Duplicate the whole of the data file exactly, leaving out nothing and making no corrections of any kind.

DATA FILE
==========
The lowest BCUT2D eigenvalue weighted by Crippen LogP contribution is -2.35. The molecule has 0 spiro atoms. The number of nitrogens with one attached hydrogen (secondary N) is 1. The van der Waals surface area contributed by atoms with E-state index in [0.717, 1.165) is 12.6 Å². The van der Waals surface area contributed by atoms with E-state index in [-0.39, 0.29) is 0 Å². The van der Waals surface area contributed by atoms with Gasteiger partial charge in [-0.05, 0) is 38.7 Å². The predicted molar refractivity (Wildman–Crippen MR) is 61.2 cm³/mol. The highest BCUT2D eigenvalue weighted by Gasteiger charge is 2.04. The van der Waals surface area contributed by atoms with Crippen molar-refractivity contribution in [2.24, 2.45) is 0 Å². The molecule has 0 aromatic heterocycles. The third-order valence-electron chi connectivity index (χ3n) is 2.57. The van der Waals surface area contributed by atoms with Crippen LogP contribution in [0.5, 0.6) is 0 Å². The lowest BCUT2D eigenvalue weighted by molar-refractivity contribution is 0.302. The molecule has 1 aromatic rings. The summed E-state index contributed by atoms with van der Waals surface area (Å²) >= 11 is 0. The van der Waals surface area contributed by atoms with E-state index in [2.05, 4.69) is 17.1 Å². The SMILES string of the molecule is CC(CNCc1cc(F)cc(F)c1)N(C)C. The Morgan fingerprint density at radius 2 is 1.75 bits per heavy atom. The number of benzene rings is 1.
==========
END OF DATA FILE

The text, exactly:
The lowest BCUT2D eigenvalue weighted by Crippen LogP contribution is -2.35. The molecule has 0 spiro atoms. The number of nitrogens with one attached hydrogen (secondary N) is 1. The van der Waals surface area contributed by atoms with E-state index in [0.717, 1.165) is 12.6 Å². The van der Waals surface area contributed by atoms with E-state index in [-0.39, 0.29) is 0 Å². The van der Waals surface area contributed by atoms with Gasteiger partial charge in [-0.05, 0) is 38.7 Å². The predicted molar refractivity (Wildman–Crippen MR) is 61.2 cm³/mol. The highest BCUT2D eigenvalue weighted by Gasteiger charge is 2.04. The van der Waals surface area contributed by atoms with Crippen molar-refractivity contribution in [2.24, 2.45) is 0 Å². The molecule has 0 aromatic heterocycles. The third-order valence-electron chi connectivity index (χ3n) is 2.57. The van der Waals surface area contributed by atoms with Crippen LogP contribution in [0.5, 0.6) is 0 Å². The lowest BCUT2D eigenvalue weighted by molar-refractivity contribution is 0.302. The molecule has 1 aromatic rings. The summed E-state index contributed by atoms with van der Waals surface area (Å²) >= 11 is 0. The van der Waals surface area contributed by atoms with E-state index in [2.05, 4.69) is 17.1 Å². The SMILES string of the molecule is CC(CNCc1cc(F)cc(F)c1)N(C)C. The Morgan fingerprint density at radius 2 is 1.75 bits per heavy atom. The number of benzene rings is 1.